|The Church around the world just celebrated Easter. And in case you did not notice, music was a big part of that celebration.|
You can tell a lot about a worldview by the kind of music it produces.
If you visit a Muslim mosque, you will not see an organ or a piano. Nor an acoustic guitar. No choir will sing, nor the congregation. Why? Because devout followers of Mohammad believe music is heram, which means "illegitimate." Some mosques make an exception for vocal sounds that come out sounding like non-melodic chants. Westernized Muslims are not as strict when it comes to music, but in traditional Islam (by this I mean "fundamentalist" Islam), music-making is intentionally absent.
Buddhists view life as a cycle of suffering caused by human desire. Salvation, for the Buddhist, is escape from suffering through extinction of desire. Joy To The World is not something you would hear in a Buddhist temple. Life is not something you celebrate. There is no personal God to sing about. The closest thing to music coming out of a Buddhist's vocal chords would be a single-note drone. Some Buddhists incorporate Western-style music into their practice, but this is a relatively recent phenomenon, introduced by Westerners converted to Buddhism.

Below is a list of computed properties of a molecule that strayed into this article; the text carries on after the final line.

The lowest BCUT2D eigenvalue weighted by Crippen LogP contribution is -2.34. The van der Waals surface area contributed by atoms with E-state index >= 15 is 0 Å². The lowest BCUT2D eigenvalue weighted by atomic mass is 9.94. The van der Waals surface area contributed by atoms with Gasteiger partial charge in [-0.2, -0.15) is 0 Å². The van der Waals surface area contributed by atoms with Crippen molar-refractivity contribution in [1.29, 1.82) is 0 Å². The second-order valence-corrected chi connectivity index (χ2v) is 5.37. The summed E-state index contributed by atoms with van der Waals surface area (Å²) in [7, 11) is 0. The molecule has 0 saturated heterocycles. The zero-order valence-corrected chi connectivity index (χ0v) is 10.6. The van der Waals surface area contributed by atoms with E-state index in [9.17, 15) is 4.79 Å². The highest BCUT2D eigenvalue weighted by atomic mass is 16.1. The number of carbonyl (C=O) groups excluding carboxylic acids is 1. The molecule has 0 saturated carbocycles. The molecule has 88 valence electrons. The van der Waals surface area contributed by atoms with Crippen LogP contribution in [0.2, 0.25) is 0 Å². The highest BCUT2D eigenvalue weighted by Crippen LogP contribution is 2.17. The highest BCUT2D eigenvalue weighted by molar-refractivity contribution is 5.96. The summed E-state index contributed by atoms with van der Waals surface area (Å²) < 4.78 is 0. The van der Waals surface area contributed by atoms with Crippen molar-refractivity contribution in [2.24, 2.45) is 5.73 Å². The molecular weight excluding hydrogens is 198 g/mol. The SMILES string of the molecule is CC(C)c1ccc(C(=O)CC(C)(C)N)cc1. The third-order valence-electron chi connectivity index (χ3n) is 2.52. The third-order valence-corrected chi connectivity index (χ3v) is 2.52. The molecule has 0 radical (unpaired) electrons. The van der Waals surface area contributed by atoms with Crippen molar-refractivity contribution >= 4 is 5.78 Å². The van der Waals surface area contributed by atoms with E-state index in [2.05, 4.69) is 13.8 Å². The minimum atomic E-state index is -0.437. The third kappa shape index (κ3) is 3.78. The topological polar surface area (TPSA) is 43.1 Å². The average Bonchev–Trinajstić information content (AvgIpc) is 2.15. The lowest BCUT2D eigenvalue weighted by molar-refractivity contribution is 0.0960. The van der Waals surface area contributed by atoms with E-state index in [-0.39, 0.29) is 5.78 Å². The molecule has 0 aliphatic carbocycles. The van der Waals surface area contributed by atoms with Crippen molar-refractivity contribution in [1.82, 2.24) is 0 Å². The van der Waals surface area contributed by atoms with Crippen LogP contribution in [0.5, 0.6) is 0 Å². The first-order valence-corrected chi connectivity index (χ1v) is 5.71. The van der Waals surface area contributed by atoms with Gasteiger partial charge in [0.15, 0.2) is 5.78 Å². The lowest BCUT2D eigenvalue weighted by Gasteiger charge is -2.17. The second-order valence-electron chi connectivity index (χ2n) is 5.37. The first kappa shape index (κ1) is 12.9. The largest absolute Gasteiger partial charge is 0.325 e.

Do you know of any music stores with a section called, "Pure Hindu Hits?"
Westerners take melody and harmony for granted. But "Western" music did not spring from a vacuum. It came from a Christian motivation that viewed music as a way of worshiping the Almighty God who dresses flowers with more colors than a King's robe. It came out of a worldview of hope and joy, which produced harmony and melody as a means of praise, thanksgiving and celebration.
Yes, "Western" music came out of Christian worship. Worship that birthed single-voice melody called “Plainsong” [which later developed into Gregorian Chant] starting in the 3rd century, then in the 9th century developing into two-voice melody, and eventually polyphony [multi-voice music]. Out of this came Handel, Bach, Beethoven, and that remarkable phenomenon we now call “Western" music.
The next time you download that favorite song from i-Tunes, you can thank a Christian monk. Better yet, thank the living God who inspired the monks who worked to develop polyphony. Then think about what this world would be like if Christ had never been born.
In this post I have committed the unpardonable postmodern sin. I have compared the Christian worldview with others, and found the others to be wanting. In postmodern times, all worldviews are supposed to be equally good. Frankly, I don't buy it. The music tells a different story.